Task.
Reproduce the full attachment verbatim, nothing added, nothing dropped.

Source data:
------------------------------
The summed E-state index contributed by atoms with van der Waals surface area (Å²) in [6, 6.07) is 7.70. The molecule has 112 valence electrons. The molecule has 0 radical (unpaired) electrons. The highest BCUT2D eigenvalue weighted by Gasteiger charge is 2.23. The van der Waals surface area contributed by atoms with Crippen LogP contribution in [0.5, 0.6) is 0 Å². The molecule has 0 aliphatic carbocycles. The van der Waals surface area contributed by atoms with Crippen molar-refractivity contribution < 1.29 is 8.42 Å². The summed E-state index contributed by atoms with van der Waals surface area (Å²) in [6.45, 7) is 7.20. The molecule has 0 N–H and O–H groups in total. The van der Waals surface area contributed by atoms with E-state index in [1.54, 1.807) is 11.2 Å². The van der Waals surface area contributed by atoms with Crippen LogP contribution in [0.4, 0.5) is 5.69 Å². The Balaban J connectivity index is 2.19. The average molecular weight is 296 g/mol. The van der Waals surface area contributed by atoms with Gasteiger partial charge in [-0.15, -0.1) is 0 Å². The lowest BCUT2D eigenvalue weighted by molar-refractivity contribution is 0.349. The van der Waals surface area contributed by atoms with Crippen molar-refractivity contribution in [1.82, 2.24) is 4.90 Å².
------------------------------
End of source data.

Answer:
The summed E-state index contributed by atoms with van der Waals surface area (Å²) in [6, 6.07) is 7.70. The molecule has 112 valence electrons. The molecule has 0 radical (unpaired) electrons. The highest BCUT2D eigenvalue weighted by Gasteiger charge is 2.23. The van der Waals surface area contributed by atoms with Crippen LogP contribution in [0.5, 0.6) is 0 Å². The molecule has 0 aliphatic carbocycles. The van der Waals surface area contributed by atoms with Crippen molar-refractivity contribution < 1.29 is 8.42 Å². The summed E-state index contributed by atoms with van der Waals surface area (Å²) in [6.45, 7) is 7.20. The molecule has 0 N–H and O–H groups in total. The van der Waals surface area contributed by atoms with E-state index in [1.54, 1.807) is 11.2 Å². The van der Waals surface area contributed by atoms with Crippen LogP contribution in [0.4, 0.5) is 5.69 Å². The Balaban J connectivity index is 2.19. The average molecular weight is 296 g/mol. The van der Waals surface area contributed by atoms with Gasteiger partial charge in [-0.15, -0.1) is 0 Å². The lowest BCUT2D eigenvalue weighted by molar-refractivity contribution is 0.349. The van der Waals surface area contributed by atoms with Crippen molar-refractivity contribution in [1.82, 2.24) is 4.90 Å².